Recently, I discovered a poem entitled “Aswang” by Barbara Jane Reyes. Readings of the poem relate it to the subversive nature of powerful women. But the moment I chanced upon it, it reminded me of what I first learned about aswangs in my Philippine History class years ago, especially in the lines which read: “I am the bad daughter, the freedom fighter, the shaper of death masks.”

Reyes’ aswang never stayed the same way. She became “the snake, the crone,” or “the grunting black pig” or “your inverted mirror.” She shifted not to what the other person would deem desirable, but in the very creatures which would frighten them.

By the end of the poem, she dared the reader to “burn me with your seed and salt / Upend me, bend my body, cleave me beyond function. Blame me.” It was a powerful statement. Prodding the accuser to do the very thing they do best– inflict violence against those who challenge what they view as attractive, as normal, and as good. Read More

My Other Name

I was five when I learned I had another name, besides what my parents gave me. The name was first born out of my younger sister’s anger who never understood my difference—which for her and other kids were unusual and difficult to comprehend. For them, the world operated in black and white. Dolls are for girls; cars and toy guns are for boys. I wouldn’t blame them, we were taught to see the world in such banality and convenience.

But growing up was tough if you happen to be in the gray area. 

As I ran my soft little hands and patted it against the black silky hair of my sister’s limited edition Barbie doll—donned in gold Filipiñana, beaded in intricate red gumamela patterns, and crowned with pearls towering on her head like those queens in Sagala, I was caught in a trance, mesmerized in an unknown cadence of beauty that I can’t help but adore. I continued patting her, held her brown legs, making sure not to spoil the crisp sparkling saya shaping her hourglass figure. I lifted her slim brown arms, waving them like queens do. She was beaming with her white teeth framed in her cherry red lips. I giggled in adoration until I heard my sister’s voice.

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Maupay (At Mga Katagang Waray na Di Ko Malilimutan)

  1. Maupay nga aga (kulop o gab-i) – magandang umaga, hapon o gabi. 

Magiliw ang wastong kataga. 

Madalas tayong magpalitan ng mga “maupay” – sa umaga o gabi – depende sa iyong kagustuhang sumagot. “Maupay man,” ang tugon sa kumustahan. Mabuti naman.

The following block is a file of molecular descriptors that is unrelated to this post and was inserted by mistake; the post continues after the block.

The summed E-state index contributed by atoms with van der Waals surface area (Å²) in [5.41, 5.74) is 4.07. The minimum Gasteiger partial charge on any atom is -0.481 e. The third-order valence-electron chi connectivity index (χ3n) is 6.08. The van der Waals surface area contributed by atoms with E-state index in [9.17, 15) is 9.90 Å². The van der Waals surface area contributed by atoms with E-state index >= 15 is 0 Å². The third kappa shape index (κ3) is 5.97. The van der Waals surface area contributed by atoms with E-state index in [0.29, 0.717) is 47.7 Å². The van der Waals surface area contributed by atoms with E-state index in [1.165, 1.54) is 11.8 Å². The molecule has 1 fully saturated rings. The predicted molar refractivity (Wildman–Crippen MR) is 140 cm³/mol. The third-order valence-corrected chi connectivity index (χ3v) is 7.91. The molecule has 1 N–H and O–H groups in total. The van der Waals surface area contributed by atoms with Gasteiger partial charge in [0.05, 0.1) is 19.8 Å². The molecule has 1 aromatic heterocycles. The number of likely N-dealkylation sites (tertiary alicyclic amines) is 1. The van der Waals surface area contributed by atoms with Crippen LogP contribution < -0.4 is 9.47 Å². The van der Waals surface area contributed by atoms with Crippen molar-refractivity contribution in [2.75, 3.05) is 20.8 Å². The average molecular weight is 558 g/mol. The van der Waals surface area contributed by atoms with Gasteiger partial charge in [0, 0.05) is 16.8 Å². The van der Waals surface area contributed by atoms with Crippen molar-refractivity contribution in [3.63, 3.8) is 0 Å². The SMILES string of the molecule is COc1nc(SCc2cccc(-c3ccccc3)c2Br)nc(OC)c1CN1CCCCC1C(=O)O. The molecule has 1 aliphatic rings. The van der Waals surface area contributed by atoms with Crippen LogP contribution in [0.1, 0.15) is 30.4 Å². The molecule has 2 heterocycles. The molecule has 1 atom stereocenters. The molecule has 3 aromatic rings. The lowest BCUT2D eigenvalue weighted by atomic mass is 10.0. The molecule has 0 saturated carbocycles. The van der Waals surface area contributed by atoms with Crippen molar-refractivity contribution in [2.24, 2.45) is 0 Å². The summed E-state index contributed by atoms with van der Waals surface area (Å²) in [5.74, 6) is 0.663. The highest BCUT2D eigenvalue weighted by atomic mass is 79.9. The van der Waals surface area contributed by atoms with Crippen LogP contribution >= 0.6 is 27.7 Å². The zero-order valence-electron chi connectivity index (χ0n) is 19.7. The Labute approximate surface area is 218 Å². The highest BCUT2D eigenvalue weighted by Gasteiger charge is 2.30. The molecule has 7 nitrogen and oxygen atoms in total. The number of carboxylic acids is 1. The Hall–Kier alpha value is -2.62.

Madalas kong tingnan ang cellphone ko. Palagian kong ina-unlock, sakaling may nakaligtaan akong text mo. Kung babatiin mo rin ba ako ng maupay na kung isulat mo ay “maupai”. Kung sasagutin mo ako ng okey na kung isulat mo ay “uki po.” Madalas din akong nagpapanggap na may itatanong o hihinging pabor – paki-salin mo naman ito sa Waray; may maitutulong ba ako sa inaayos niyong papel? Sasamahan ko ba si Alice bukas sa miting niyo? Mga palusot para lang mapahaba ang usapan natin sa text. 

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Choosing to Stay Home

?Diri lang ta,? Nanay Salbing says, as she leads us through the maze that is Barangay Pasil.

An hour ago, I was sitting in a cubicle in our office on the sixth floor of a building inside IT Park. The office only seems to have two colors: blue and white. In the office, there are cubicles as far as the eye can see. And once you sit down on your designated spot, the only sight you are permitted is your computer unit, which you would be staring at for the rest of the day. If you stayed glued to your work, other people aren?t visible unless you look over the spines on top or to the side, which requires movement. Everything inside there is identical and easy to commit to memory.

Every step in Pasil is dynamic.

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Baybayin All Over Her Face

Her eyes spill out unspoken stories?in the form of wrinkles that etch deeper and longer with the passage of time. From the corners of her eyes, they branch out like patterns on the wings of a butterfly?crawling all over her face, etching curves on her cheeks or fashioning waves on her forehead.

These scratches of age may reveal themselves as random graffiti for marking territories, as if declaring, The fine lines around my eyes are the marks of generations I witnessed coming and going. The folds below my mouth are the stories I wish to tell but can only whisper.

I witnessed these lines curve and swirl and dance with the rhythm of time, until they turned themselves into beautiful baybayin: the hushed characters of our history, striving for survival, like every one of her silent stories.

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